Lifestyle & Human Interest

Incredible Moment Nonvocal Boy Speaks for 1st Time Caught on Camera


Meet Judah Bittner, a brave boy from Port Charlotte, Florida, who is learning how to vocalize using an electrolarynx.

Judah, who was 5 years old at the time this video was taken in March 2018, was born prematurely along with his twin sister, Annikah.

The twins weighed just over one pound each and were not expected to live, InspireMore reported.

But the two pulled through and were adopted by Mike and Jessica Bittner, a couple raising five adopted children with special needs and developmental delays.

In 2015, Judah’s health took a scary turn for the worse, and he was hospitalized.

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Doctors had to give Judah a tracheotomy to help him breathe, and the tube damaged Judah’s vocal cords.

The boy hadn’t been able to use his voice until March 2018, when he was introduced to the electrolarynx.

Surrounded by his supportive mom and siblings, Judah watched as his speech pathologist told him about the device.

She placed the electrolarynx against Judah’s neck and encouraged him to speak.

Hesitant at first, Judah managed a shy, “Hello,” the first word he’d been able to vocalize in years.

His family erupted in delight as Judah’s expression turned from surprise and confusion to adorable, bashful delight.


Judah’s speech therapist was patient with him, encouraging him to keep trying.

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Judah’s siblings were excited to hear their brother’s voice, giggling with delight each time he spoke.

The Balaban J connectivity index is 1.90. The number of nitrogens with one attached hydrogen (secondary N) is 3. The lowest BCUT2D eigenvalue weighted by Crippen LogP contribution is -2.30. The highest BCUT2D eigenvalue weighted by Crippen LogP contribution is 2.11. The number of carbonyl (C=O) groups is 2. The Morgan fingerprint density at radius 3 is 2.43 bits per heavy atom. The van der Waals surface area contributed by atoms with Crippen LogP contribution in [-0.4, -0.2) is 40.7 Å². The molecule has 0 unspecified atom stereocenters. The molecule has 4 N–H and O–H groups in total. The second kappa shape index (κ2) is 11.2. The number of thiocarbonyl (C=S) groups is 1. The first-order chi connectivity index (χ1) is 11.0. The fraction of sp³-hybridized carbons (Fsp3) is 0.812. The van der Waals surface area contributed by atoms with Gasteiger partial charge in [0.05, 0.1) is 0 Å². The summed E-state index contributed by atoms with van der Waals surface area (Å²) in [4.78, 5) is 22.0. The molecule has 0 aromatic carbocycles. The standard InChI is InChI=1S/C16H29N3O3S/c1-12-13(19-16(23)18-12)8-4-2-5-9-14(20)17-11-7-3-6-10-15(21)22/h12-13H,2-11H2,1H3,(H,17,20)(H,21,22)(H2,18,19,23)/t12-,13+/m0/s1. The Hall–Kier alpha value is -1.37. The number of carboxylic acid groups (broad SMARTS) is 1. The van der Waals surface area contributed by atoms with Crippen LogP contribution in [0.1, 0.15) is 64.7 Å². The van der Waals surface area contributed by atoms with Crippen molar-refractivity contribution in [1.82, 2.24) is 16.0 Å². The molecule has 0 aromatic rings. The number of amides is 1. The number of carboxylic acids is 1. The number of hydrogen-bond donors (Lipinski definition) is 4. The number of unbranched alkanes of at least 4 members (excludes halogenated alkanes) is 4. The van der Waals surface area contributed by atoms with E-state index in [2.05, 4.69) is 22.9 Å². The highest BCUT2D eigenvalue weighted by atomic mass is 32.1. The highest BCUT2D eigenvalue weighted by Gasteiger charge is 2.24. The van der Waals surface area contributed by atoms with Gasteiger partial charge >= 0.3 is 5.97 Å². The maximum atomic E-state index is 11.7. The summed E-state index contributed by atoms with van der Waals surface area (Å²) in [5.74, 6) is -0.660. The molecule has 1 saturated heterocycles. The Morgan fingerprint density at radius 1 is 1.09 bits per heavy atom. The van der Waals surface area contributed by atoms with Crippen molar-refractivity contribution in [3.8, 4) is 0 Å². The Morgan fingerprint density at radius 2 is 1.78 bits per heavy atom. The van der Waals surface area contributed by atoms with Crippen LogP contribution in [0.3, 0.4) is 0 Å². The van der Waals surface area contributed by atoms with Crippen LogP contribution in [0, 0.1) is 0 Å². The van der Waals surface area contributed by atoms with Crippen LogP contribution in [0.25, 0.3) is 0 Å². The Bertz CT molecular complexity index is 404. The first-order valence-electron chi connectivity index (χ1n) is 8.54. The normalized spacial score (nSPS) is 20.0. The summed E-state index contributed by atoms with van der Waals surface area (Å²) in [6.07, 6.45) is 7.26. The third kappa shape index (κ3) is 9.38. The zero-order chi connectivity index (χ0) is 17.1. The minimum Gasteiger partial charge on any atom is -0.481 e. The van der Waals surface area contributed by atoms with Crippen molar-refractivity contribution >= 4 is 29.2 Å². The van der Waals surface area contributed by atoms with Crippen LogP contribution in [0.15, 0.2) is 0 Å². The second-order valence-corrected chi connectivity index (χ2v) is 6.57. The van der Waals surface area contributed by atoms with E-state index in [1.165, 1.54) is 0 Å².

Jessica Bittner posted the video to YouTube and explained that her son’s journey is not over yet.

Though he cannot speak in the traditional sense, Bittner does not categorize her son as nonverbal.

“I like to think of Judah as ‘nonvocal,'” Bittner explained. “He is verbal but most cannot understand his speech initially, even with the electrolarynx.”

“Judah bug is slowly getting used to using his ‘voice box’ or ‘buzzer!’

“His kindergarten classmates encourage him to use it — which helps!

“We are still looking to have Judah go through surgeries that would reconstruct his airway. Once his airway is stable and can support his breathing we may be able to remove the trach!

“And then, finally, we can have the necessary procedures done to try to fix his vocal cord paralysis.

“It’s a long journey!” Bittner said. “But he’s a champion!”

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A graduate of Grand Canyon University, Kim Davis has been writing for The Western Journal since 2015, focusing on lifestyle stories.
Kim Davis began writing for The Western Journal in 2015. Her primary topics cover family, faith, and women. She has experience as a copy editor for the online publication Thoughtful Women. Kim worked as an arts administrator for The Phoenix Symphony, writing music education curriculum and leading community engagement programs throughout the region. She holds a degree in music education from Grand Canyon University with a minor in eating tacos.
Page, Arizona
Bachelor of Science in Music Education
Phoenix, Arizona
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Lifestyle & Human Interest